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https://alphauniverseglobal.media.zestyio.com/Alpha-Universe-Chris-Burkard-Meradalir-Volcano-2.jpg?width=500&height=500&fit=bounds

A Surprise Volcanic Eruption, A Limited Kit & A National Geographic Photo of the Year

In a stroke of luck, Sony Artisan Chris Burkhard found himself in Iceland photographing the Meradalir Volcano erupting, the second volcanic eruption in Iceland in the past two years. He had already covered the first eruption for National Geographic and quickly called his editor to be assigned to cover this second one.

Photo by Chris Burkard. Sony Alpha 1. Sony 16-35mm f/2.8 G Master. 1/15-sec., f/2.8, ISO 640

Photo by Chris Burkard. Sony Alpha 1. Sony 16-35mm f/2.8 G Master. 1/15-sec., f/2.8, ISO 640

When he received the news of the second eruption, Burkhard said it was a bit of “utter chaos” on his end. He described the stress he felt because he had a long drive and a long hike out to the location. “​​And the thing is, every time there's a new eruption, you don't really know which way to go. There's multiple hikes. There's multiple ways to get there. It's a little daunting.” He was able to get a helicopter ride into the location, and after waiting a few hours for the smoke to clear, was able to shoot for a number of hours before sunset.

He understood the assignment. When Sony Artisan Chris Burkard found himself in Iceland for a surprise volcanic eruption, he wasted no time in making his way there to capture it.

Burkard’s Lean & Mean Kit For The Occasion

Given that Burkhard wasn’t intending to be on assignment, he didn’t have his full kit of cameras and lenses. He did however have the Sony Alpha 1 with the Sony 16-35mm f/2.8 G Master. “Ultimately the Alpha 1 is a beautiful piece of equipment,” he says. “It’s always been my ‘do it all’ camera. There were a multitude of images that were shot that I felt like, ‘Wow, if I didn't have this camera, I don't know if I would have been able to get to do this assignment.’ And ultimately, the weatherproofing is just so superior. So I felt really well taken care of with this camera.”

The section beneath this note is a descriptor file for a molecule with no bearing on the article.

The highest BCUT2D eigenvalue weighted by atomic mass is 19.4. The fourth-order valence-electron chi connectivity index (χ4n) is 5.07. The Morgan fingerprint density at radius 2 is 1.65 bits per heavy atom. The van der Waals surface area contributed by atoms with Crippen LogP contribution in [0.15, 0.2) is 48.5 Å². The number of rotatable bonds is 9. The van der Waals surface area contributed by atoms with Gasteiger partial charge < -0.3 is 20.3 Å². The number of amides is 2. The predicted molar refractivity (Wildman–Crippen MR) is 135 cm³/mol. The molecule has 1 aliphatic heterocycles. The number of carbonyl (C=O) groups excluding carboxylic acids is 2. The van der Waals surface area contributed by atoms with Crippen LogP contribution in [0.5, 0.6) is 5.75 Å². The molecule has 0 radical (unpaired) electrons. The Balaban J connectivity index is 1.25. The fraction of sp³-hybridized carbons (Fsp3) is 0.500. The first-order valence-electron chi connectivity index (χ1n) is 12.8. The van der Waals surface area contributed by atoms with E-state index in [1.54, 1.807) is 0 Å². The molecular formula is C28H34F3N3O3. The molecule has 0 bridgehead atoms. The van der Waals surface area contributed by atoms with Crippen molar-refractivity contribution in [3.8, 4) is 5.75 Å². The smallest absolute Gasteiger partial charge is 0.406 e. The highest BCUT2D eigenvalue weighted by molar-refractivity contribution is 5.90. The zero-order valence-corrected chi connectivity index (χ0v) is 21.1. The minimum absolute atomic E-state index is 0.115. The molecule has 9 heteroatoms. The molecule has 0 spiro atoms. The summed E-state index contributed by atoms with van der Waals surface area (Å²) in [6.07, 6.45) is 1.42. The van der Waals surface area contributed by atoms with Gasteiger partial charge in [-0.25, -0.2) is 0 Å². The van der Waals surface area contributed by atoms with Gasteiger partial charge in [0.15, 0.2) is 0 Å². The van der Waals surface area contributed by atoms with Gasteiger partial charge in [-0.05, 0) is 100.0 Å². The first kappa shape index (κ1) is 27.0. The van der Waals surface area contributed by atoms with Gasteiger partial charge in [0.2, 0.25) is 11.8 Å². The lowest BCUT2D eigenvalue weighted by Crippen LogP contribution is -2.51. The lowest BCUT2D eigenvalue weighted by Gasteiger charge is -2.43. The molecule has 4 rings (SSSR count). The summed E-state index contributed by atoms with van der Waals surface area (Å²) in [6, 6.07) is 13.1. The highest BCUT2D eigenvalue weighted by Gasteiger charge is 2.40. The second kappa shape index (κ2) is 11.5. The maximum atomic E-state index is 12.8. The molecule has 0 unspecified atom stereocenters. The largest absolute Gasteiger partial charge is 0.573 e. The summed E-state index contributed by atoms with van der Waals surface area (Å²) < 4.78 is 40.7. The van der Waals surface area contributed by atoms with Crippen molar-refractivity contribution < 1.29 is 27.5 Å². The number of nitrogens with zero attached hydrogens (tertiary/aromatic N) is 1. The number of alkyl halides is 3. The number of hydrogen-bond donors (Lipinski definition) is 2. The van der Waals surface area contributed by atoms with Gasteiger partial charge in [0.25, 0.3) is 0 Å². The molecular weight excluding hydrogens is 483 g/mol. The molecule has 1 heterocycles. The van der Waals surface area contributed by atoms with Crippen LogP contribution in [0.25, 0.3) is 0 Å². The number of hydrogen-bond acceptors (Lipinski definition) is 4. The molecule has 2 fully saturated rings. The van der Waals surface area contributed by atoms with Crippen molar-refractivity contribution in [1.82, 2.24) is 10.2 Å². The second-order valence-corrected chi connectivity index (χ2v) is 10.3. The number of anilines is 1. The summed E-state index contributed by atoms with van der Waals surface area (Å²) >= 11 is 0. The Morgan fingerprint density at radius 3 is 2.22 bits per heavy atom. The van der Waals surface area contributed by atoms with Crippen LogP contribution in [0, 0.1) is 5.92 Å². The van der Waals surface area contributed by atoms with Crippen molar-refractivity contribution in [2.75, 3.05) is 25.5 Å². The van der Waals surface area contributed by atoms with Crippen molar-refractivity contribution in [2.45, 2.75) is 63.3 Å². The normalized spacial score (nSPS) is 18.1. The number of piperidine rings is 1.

This was also the first time Burhard had used his new, ultralight Sony 24-70mm f/2.8 G Master II lens. “That was my first test with the second generation G Master lens, and it was so impressive to use and feel. What a big difference not having the extra weight made.”

Selective Shooting With Limited Resources

In addition to a limited kit of bodies and lenses, Burkhard only had a single battery and a single memory card. “Every photo I was taking, I was trying to be very calculated. I only had so many hours of battery and so many shots and everything was evolving rapidly. I was just trying to make the best choices. It forced me to think back to shooting film and or being very selective with what I shot.”

Photo by Chris Burkard. Sony Alpha 1. Sony 16-35mm f/2.8 G Master. 1/20-sec., f/3.2, ISO 500

Photo by Chris Burkard. Sony Alpha 1. Sony 16-35mm f/2.8 G Master. 1/20-sec., f/3.2, ISO 500

Since this was truly a breaking news story, Burkhard had to process the images and send them off to his editor at National Geographic as quickly as possible. He ended up staying up all night to edit. He also had found himself without a card reader. Again, he was grateful that his Sony Alpha 1 allowed him to upload the images directly from the camera.

A National Geographic Photo Of The Year

These photographs have been shared widely. In fact, one of the images from the story was honored as one of National Geographic’s “Photos of the Year.” Burkhard describes how special it felt to photograph a piece of history, the importance of which is described in this article from National Geographic. Burkhard also spoke about what a personal experience this was.

“It's a very visceral experience in that you aren't just seeing it,” Burkard explains. “You're smelling it. You're hearing it, because you're hearing the cracking of earth. All of your senses are ignited. So from a photography perspective, it is so truly engaging in every sense. It's just really, really stunning.”

He continues, “And this was not a dangerous eruption. It was what they call ‘low silica.’ So it doesn't blow up and explode, it just kind of flows out. It allows you to get fairly close to it safely. Human beings have used lava for heat and for survival for so long. And I just thought, that is super cool. There was something that felt ingrained in me from a very long time ago and it felt calm, you could say. I was taken by that aspect of being near it and not being afraid. I found that really interesting.”

Photo by Chris Burkard. Sony Alpha 1. Sony 16-35mm f/2.8 G Master. 1/250-sec., f/2.8, ISO 100

Photo by Chris Burkard. Sony Alpha 1. Sony 16-35mm f/2.8 G Master. 1/250-sec., f/2.8, ISO 100

See more of Chris Burkard’s work on his Alpha Universe Profile and on Instagram @chrisburkard.

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